Impact of routine arteriography on management of penetrating neck injuries

Jonathan R. Hiatt, Ronald W. Busuttil, Samuel E. Wilson

Research output: Contribution to journalArticlepeer-review

24 Scopus citations


We evaluated the impact of routine arteriography on the management of 105 patients with penetrating injuries to the neck and upper chest. Of 72 patients with bullet wounds and 33 with knife wounds, surgical exploration on an emergency basis was performed in three patients because of shock; the remaining 102 underwent aortic arch or selective arteriography. Surgical exploration was performed in 18 patients because of abnormal arteriograms and in 13 (10 with normal arteriograms) because of shock or suspected hemorrhage. Operative findings confirmed the angiographic interpretation in 26 of the 31 patients who were explored. The angiogram underestimated the arterial injury in two patients and failed to identify an associated venous injury in three. Seventy-two patients with negative arteriograms received expectant treatment without subsequent complications. Routine arteriography is integral to expeditious triage and accurate diagnosis of patients with brachiocephalic trauma. A negative study in almost 80% of patients permits safe nonoperative management, whereas a positive study allows the surgeon to plan his operative approach more judiciously. Endoscopic procedures are important adjuncts in selected patients.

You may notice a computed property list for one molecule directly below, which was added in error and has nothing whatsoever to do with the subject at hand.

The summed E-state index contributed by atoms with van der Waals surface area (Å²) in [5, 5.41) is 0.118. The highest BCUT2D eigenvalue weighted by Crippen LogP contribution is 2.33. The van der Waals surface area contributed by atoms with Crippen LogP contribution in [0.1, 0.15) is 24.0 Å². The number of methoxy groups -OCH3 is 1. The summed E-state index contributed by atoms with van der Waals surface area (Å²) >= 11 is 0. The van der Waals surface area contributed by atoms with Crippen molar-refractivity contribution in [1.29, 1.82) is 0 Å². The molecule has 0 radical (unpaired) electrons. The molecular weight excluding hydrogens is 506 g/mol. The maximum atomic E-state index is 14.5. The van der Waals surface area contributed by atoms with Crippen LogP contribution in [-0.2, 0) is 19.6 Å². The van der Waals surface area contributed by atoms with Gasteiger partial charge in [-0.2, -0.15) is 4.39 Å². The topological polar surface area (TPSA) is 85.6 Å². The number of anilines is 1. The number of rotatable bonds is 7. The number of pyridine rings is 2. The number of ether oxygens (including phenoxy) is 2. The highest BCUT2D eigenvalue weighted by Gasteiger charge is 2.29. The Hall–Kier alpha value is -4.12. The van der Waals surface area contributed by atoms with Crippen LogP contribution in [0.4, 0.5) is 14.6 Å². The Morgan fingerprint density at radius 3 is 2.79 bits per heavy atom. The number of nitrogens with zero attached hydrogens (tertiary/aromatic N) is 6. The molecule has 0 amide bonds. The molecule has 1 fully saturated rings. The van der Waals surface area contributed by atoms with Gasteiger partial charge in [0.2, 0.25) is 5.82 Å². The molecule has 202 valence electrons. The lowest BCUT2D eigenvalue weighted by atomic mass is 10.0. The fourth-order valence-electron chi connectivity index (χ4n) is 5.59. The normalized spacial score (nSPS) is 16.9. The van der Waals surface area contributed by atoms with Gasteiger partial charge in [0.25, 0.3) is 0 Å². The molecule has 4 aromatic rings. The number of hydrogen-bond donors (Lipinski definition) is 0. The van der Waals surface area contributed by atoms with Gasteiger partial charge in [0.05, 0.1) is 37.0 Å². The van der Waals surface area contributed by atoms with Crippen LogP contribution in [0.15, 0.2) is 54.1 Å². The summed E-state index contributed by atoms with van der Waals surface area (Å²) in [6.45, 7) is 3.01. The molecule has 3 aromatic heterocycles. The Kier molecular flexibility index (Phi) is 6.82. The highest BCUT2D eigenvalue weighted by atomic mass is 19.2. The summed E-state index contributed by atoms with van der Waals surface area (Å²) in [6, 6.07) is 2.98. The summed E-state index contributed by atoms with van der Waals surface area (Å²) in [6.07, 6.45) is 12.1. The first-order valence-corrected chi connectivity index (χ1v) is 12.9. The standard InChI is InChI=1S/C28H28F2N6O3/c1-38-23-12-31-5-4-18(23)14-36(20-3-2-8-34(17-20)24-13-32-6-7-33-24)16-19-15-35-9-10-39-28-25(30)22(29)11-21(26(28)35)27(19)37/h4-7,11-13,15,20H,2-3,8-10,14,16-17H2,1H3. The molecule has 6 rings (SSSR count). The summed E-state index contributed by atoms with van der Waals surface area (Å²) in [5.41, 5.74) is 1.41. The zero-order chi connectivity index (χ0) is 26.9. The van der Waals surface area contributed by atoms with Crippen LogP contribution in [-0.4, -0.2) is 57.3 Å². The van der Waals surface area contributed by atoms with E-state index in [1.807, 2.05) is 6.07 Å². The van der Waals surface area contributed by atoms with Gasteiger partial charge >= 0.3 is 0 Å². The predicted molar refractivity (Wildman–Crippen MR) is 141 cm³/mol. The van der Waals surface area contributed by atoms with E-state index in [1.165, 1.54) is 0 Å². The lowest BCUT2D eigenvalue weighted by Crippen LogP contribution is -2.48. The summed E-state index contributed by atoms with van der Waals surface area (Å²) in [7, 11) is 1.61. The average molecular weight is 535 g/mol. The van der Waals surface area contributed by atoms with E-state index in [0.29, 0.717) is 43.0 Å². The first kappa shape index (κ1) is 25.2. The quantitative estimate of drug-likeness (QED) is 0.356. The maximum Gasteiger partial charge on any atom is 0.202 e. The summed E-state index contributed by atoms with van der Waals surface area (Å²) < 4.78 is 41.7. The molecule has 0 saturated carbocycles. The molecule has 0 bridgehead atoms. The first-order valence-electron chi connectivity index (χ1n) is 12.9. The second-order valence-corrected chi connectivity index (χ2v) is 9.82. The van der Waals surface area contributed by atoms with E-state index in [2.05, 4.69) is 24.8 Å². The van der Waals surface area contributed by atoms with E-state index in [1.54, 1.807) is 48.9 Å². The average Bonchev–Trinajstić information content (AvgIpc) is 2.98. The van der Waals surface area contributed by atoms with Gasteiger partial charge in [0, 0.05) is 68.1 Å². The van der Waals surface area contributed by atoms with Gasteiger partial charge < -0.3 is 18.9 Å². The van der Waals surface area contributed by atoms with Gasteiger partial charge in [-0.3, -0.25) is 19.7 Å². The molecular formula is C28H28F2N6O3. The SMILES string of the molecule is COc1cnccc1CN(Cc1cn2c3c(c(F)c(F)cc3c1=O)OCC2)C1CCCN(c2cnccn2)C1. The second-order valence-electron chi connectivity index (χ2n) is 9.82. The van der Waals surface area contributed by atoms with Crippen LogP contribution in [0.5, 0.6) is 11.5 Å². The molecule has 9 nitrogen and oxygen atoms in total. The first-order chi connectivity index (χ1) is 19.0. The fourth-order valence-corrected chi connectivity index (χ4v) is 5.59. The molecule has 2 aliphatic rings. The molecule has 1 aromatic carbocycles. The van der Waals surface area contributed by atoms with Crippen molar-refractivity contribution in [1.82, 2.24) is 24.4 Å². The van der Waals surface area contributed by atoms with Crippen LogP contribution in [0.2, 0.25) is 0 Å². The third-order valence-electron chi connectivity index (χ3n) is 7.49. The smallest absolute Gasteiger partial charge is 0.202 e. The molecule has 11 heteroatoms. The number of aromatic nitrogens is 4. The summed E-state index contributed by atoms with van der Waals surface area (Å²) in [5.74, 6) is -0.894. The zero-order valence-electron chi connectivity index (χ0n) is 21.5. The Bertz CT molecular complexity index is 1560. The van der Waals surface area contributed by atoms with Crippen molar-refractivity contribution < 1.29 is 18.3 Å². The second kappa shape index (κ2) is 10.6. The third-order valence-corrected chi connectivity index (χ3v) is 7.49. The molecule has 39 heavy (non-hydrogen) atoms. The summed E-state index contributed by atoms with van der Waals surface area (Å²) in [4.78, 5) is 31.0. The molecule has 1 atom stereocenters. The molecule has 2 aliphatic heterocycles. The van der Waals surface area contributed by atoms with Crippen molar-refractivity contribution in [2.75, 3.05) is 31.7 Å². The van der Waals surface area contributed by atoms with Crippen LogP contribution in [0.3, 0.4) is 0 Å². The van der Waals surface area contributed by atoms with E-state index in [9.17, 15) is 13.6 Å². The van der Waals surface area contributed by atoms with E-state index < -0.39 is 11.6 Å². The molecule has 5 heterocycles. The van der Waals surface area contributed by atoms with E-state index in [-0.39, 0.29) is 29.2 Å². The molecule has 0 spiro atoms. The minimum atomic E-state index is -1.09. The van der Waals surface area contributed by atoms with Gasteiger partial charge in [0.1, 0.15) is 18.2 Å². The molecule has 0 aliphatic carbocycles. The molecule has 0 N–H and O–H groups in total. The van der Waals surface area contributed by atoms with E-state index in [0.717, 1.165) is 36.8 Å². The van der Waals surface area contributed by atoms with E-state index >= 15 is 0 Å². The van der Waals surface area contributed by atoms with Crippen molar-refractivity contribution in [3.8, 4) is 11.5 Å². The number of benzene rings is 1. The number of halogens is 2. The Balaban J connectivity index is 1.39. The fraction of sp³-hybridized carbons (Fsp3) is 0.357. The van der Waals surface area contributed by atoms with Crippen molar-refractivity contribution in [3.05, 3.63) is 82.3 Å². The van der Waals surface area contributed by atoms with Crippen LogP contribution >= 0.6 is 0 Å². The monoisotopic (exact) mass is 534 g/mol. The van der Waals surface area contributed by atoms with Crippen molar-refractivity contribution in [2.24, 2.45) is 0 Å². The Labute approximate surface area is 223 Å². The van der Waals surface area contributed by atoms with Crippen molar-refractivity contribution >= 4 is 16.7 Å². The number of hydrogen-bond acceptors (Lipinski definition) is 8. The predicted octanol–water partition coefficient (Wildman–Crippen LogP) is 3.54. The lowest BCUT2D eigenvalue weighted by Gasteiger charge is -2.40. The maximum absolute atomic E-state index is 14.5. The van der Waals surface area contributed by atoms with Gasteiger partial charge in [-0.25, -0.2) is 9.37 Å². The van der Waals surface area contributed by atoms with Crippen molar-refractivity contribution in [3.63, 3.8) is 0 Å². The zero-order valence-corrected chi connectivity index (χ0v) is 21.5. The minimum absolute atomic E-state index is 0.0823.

Original languageEnglish (US)
Pages (from-to)860-866
Number of pages7
JournalJournal of Vascular Surgery
Issue number6
StatePublished - Nov 1984

ASJC Scopus subject areas

  • Surgery
  • Cardiology and Cardiovascular Medicine


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